Summing Up 7,000 Years of Bay Area History at Tolay or How Will I Ever Get It Done?! Or Responsive Justice Is Never Done!
Lecture | April 26 | 12-1 p.m. | 101 2251 College (Archaeological Research Facility)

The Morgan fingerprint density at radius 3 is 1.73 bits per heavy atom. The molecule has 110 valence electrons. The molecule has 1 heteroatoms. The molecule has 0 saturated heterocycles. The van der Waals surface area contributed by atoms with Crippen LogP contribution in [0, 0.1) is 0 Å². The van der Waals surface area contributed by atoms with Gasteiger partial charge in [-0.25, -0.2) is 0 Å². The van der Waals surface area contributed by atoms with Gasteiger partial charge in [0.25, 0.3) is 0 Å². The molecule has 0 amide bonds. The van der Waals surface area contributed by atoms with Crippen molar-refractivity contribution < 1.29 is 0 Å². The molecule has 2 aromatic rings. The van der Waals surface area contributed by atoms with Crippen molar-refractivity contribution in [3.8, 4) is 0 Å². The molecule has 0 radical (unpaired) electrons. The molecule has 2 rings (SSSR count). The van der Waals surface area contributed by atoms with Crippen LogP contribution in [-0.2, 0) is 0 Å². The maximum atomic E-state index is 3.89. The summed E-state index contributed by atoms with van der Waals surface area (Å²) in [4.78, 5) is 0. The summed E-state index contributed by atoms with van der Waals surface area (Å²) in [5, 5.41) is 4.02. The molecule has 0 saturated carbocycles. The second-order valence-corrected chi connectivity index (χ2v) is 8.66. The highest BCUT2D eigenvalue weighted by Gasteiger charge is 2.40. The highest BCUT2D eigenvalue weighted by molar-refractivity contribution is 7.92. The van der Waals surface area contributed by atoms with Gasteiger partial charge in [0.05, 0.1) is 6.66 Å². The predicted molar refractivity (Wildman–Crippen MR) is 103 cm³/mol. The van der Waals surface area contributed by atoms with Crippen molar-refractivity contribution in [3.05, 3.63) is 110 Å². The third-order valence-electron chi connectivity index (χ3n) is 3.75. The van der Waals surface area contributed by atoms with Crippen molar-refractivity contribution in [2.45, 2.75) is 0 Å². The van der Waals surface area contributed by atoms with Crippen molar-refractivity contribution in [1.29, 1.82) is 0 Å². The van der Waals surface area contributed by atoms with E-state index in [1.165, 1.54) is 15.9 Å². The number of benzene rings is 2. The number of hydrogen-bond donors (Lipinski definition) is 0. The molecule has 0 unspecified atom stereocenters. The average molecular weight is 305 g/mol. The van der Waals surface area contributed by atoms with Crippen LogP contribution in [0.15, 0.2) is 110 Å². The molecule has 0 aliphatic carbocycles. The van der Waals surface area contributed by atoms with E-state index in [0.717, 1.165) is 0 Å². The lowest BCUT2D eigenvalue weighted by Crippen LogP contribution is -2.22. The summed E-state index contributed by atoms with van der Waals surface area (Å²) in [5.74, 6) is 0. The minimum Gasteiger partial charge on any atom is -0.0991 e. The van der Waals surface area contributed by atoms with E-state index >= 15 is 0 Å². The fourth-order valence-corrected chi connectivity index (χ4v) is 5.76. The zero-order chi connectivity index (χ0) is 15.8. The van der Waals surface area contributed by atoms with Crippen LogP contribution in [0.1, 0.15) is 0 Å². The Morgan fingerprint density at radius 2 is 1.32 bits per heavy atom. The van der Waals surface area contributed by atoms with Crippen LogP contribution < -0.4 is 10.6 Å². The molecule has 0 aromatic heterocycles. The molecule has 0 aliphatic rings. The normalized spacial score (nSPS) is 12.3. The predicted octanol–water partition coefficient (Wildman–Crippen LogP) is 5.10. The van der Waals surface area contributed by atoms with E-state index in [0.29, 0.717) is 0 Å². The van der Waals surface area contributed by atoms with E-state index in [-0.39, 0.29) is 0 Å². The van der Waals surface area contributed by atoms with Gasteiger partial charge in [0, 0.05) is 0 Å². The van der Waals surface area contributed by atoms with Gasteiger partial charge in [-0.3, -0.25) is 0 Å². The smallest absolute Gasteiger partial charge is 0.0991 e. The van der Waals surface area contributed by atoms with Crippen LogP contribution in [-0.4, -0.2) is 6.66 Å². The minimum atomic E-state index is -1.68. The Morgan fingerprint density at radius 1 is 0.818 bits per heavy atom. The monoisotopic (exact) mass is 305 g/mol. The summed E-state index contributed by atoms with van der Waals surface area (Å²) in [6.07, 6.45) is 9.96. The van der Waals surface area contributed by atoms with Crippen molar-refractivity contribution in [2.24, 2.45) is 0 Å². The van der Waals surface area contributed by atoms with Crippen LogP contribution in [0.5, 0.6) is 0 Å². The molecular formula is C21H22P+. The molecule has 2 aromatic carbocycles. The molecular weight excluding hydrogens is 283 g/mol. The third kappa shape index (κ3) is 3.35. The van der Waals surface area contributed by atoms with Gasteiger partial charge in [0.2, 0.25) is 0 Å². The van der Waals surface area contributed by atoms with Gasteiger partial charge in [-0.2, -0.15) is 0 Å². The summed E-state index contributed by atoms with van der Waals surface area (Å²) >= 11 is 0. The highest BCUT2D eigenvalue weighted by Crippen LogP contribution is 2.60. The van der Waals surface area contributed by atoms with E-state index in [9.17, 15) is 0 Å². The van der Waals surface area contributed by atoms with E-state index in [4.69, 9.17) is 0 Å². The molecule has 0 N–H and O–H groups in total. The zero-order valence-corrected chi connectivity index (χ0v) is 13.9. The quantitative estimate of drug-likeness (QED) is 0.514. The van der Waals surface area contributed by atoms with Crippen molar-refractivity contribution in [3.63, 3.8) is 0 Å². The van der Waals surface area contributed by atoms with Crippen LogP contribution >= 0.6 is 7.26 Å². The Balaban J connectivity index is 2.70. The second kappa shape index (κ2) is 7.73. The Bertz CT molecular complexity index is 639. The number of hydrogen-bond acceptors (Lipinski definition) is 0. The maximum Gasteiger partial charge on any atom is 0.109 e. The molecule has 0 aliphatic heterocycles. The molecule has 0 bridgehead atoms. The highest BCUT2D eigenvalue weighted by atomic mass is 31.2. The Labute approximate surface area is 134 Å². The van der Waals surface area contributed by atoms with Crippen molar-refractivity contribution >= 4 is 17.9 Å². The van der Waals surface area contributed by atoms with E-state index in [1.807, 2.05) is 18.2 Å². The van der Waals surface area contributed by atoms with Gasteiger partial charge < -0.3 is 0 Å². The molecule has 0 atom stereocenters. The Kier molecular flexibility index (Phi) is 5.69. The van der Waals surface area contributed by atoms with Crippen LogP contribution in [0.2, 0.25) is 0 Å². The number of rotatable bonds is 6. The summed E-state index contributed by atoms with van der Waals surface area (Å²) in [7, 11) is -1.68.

From its inception, the Tolay Archaeology Project has been a Community-Based Participatory Research project that adheres to the tenets of responsive justice. Responsive justice stipulates that researchers should recognize the histories of marginalization and trauma in the communities with which they partner, redistribute benefits from their research to community partners, and be accountable and responsive to community partner needs even after a project is completed. In this talk, I will outline the archaeological project that I designed and implemented with the Federated Indians of Graton Rancheria to support ecological restoration at Tolay Lake Regional Park in Sonoma County, California. This approach involved establishing and adhering to core research values and working with tribal committees to ensure that the research continues to be relevant and worthwhile to the tribe. I will show through this case how research that is co-produced with Native American communities can lead to richer understandings of the past and can positively impact the lives of many different peoples today.